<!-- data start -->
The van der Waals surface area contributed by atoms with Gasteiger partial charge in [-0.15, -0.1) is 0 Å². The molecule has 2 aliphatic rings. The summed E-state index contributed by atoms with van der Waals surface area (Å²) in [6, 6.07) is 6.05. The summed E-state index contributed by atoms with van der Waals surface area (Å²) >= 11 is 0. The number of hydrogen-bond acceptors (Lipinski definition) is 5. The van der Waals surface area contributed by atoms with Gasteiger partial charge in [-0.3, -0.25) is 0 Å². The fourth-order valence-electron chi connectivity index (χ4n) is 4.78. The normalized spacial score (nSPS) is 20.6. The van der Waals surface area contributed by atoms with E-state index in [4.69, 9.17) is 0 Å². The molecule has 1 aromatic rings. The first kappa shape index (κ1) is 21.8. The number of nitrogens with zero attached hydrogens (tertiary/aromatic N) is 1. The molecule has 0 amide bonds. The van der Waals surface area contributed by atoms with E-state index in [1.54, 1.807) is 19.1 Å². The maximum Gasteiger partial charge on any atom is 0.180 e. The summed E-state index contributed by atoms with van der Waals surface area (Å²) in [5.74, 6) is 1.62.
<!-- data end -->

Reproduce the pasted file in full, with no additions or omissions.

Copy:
The van der Waals surface area contributed by atoms with Gasteiger partial charge in [-0.15, -0.1) is 0 Å². The molecule has 2 aliphatic rings. The summed E-state index contributed by atoms with van der Waals surface area (Å²) in [6, 6.07) is 6.05. The summed E-state index contributed by atoms with van der Waals surface area (Å²) >= 11 is 0. The number of hydrogen-bond acceptors (Lipinski definition) is 5. The van der Waals surface area contributed by atoms with Gasteiger partial charge in [-0.3, -0.25) is 0 Å². The fourth-order valence-electron chi connectivity index (χ4n) is 4.78. The normalized spacial score (nSPS) is 20.6. The van der Waals surface area contributed by atoms with E-state index in [4.69, 9.17) is 0 Å². The molecule has 1 aromatic rings. The first kappa shape index (κ1) is 21.8. The number of nitrogens with zero attached hydrogens (tertiary/aromatic N) is 1. The molecule has 0 amide bonds. The van der Waals surface area contributed by atoms with E-state index in [1.54, 1.807) is 19.1 Å². The maximum Gasteiger partial charge on any atom is 0.180 e. The summed E-state index contributed by atoms with van der Waals surface area (Å²) in [5.74, 6) is 1.62.